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The Sample Mean – Explanation & Examples

The definition of the sample mean is:

“The sample mean is the mean or average found in a sample.”

In this topic, we will discuss the sample mean from the following aspects:

  • What is the sample mean?
  • How to find the sample mean?
  • The sample mean formula.
  • Properties of the sample mean.
  • Practice questions.
  • Answer key.

What is the sample mean?

The sample mean is the mean value of a numerical characteristic of a sample. The sample is a subset of a larger group or population. We collect information from a sample to learn about the larger group or population.

The population is the entire group we want to study. However, collecting information from the population may not be possible in many cases due to the great resources it needs.

For example, if we want to study the heights of American males. We can survey every American male and get his height. This is population data.

Alternatively, we can select 200 American males and measure their heights. This is sample data.

If we calculate the mean of the population data, its symbol is the Greek letter μ and pronounced “mu.”

If we calculate the mean of the sample data, its symbol is ¯x and pronounced “x bar.”
We use the sample mean ¯x as an estimate of the population mean μ to save a lot of money and time.

When the sample is representative of the population under study, the sample mean will be a good estimator of the population mean.

When the sample is not representative of the population, the sample mean will be a biased estimator of the population mean.

One example of a representative sampling strategy is simple random sampling. Each member of the population is assigned a number. Then using a computer program, you can select a random subset of any size.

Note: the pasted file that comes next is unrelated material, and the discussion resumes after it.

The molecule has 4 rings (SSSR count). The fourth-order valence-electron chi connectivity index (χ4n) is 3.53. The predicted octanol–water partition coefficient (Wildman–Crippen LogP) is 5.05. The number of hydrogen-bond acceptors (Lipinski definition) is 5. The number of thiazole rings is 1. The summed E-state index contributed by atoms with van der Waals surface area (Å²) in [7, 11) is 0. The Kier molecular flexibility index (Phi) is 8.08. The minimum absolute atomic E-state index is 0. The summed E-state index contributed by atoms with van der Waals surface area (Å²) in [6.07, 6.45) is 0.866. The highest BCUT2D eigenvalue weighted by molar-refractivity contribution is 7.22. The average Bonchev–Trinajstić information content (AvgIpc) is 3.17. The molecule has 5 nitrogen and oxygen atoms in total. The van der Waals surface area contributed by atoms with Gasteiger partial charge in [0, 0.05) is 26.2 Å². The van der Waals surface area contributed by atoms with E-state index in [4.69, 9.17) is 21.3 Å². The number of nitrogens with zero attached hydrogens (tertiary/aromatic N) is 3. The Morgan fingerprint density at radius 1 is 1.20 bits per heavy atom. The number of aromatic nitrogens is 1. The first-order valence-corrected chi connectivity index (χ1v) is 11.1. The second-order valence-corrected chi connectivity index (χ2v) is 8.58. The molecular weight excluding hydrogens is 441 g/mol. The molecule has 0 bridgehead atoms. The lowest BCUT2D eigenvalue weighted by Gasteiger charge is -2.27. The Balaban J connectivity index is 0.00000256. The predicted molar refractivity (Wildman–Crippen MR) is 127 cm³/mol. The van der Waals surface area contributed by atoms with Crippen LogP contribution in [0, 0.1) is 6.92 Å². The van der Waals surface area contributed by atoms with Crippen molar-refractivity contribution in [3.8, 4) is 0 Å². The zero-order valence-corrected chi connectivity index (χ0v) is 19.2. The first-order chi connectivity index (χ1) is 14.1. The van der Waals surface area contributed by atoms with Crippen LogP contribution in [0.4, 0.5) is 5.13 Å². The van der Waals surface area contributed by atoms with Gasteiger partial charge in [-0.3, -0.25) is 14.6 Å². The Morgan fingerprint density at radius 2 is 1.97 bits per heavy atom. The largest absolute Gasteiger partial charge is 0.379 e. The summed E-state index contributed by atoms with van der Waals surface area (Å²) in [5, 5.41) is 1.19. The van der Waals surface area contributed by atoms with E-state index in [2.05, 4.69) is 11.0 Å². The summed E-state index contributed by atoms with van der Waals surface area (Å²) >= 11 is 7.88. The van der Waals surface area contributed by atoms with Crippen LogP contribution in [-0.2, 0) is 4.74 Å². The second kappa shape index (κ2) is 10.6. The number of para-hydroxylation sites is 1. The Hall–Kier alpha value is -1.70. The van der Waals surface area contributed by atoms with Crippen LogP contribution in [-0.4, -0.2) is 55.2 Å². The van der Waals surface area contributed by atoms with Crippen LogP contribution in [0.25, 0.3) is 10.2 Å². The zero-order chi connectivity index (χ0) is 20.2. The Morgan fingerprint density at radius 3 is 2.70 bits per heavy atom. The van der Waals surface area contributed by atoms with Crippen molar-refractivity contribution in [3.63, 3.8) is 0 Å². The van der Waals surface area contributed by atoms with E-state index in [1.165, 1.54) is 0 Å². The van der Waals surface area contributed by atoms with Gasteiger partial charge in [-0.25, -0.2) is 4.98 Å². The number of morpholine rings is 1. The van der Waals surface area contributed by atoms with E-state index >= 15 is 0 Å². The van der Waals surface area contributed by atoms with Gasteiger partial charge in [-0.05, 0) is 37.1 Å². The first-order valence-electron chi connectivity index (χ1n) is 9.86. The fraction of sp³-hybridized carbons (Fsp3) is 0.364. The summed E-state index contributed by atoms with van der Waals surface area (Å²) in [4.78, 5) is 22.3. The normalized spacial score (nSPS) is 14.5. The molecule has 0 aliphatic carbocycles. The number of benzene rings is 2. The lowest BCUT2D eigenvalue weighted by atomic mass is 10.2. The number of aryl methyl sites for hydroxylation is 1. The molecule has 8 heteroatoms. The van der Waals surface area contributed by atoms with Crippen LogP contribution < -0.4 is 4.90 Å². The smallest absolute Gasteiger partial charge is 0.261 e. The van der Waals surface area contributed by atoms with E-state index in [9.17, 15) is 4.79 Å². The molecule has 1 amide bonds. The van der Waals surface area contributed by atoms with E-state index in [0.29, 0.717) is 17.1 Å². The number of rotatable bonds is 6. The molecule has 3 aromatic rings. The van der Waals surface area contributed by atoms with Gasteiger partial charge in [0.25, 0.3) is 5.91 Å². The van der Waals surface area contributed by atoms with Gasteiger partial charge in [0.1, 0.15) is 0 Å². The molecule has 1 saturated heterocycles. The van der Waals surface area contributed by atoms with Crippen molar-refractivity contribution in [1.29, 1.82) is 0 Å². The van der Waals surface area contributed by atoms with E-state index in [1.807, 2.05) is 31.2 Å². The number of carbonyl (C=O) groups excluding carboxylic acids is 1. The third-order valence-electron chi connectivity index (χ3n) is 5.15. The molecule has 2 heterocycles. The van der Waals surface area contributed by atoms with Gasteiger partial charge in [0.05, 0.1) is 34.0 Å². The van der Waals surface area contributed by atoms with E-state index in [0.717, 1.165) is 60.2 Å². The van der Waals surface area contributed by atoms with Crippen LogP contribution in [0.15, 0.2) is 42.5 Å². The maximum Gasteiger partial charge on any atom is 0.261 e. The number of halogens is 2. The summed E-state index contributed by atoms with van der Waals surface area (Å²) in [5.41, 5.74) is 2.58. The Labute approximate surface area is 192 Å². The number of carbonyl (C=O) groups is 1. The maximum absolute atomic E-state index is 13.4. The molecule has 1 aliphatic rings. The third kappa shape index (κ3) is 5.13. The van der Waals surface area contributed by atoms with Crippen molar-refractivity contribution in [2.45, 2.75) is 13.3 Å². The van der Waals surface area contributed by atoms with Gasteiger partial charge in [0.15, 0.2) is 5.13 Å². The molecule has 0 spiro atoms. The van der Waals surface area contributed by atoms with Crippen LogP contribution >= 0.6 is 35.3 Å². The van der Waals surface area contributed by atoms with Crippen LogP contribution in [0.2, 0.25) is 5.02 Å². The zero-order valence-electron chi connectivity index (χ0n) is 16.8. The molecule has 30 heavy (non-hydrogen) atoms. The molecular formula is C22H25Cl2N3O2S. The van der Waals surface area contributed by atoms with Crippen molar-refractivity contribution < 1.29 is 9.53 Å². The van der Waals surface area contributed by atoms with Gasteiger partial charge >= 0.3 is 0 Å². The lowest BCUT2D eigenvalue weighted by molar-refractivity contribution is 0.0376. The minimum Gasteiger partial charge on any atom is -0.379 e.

How to find the sample mean?

We will go through several examples.

– Example 1

Suppose we want to study the age of a certain population. Because of limited resources, only 20 individuals are randomly selected from the population, and we have their ages in years. What is the mean of this sample?

participant

age

1

70

2

56

3

37

4

69

5

70

6

40

7

66

8

53

9

43

10

70

11

54

12

42

13

54

14

48

15

68

16

48

17

42

18

35

19

72

20

70

1. Add up all of the numbers:

70 + 56 + 37 + 69 + 70 + 40 + 66 + 53 + 43 + 70 + 54 + 42 + 54 + 48 + 68 + 48 + 42 + 35 + 72 + 70 = 1107.

2. Count the numbers of items in your sample. In this sample, there are 20 items or 20 participants.

3. Divide the number you found in Step 1 by the number you found in Step 2.

The sample mean = 1107/20 = 55.35 years.

Note that the sample mean has the same unit as the original data.

– Example 2

Suppose we want to study the weights of a certain population. Because of limited resources, only 25 individuals are surveyed, and we have their weights in kg. What is the mean of this sample?

participant

weight

1

64.0

2

67.0

3

70.0

4

68.0

5

43.5

6

79.2

7

45.8

8

53.0

9

62.0

10

79.0

11

66.0

12

65.0

13

60.0

14

69.0

15

69.0

16

88.0

17

76.0

18

69.0

19

80.0

20

77.0

21

63.4

22

72.0

23

65.5

24

75.0

25

84.0

1. Add up all of the numbers:

64.0 +67.0 +70.0 +68.0+ 43.5 +79.2 +45.8 +53.0 +62.0 +79.0 +66.0 +65.0 +60.0 +69.0+ 69.0+ 88.0+ 76.0+ 69.0+ 80.0+ 77.0+ 63.4+ 72.0+ 65.5+ 75.0+ 84.0 = 1710.4.

2. Count the numbers of items in your sample. In this sample, there are 25 items.

3. Divide the number you found in Step 1 by the number you found in Step 2.

The sample mean = 1710.4/25 = 68.416 kg.

– Example 3

Suppose we want to study the heights of a certain population. Because of limited resources, only 36 individuals are surveyed, and we have their heights in cm. What is the mean of this sample?

participant

height

1

160.0

2

163.0

3

170.0

4

147.0

5

158.0

6

164.0

7

154.5

8

160.0

9

160.0

10

163.0

11

160.0

12

167.0

13

150.0

14

156.0

15

157.0

16

180.0

17

163.0

18

155.0

19

156.0

20

162.0

21

155.5

22

155.0

23

158.5

24

172.0

25

174.0

26

161.0

27

153.0

28

169.0

29

167.0

30

170.0

31

159.0

32

164.5

33

169.0

34

160.0

35

158.0

36

162.0

1. Add up all of the numbers:

160.0+ 163.0+ 170.0+ 147.0+ 158.0+ 164.0+ 154.5+ 160.0+ 160.0+ 163.0+ 160.0+ 167.0+ 150.0+ 156.0+ 157.0+ 180.0+ 163.0+ 155.0+ 156.0+ 162.0+ 155.5+ 155.0+ 158.5+ 172.0+ 174.0+ 161.0+ 153.0+ 169.0+ 167.0+ 170.0+ 159.0+ 164.5+ 169.0+ 160.0+ 158.0+ 162.0 = 5813.

2. Count the numbers of items in your sample. In this sample, there are 36 items.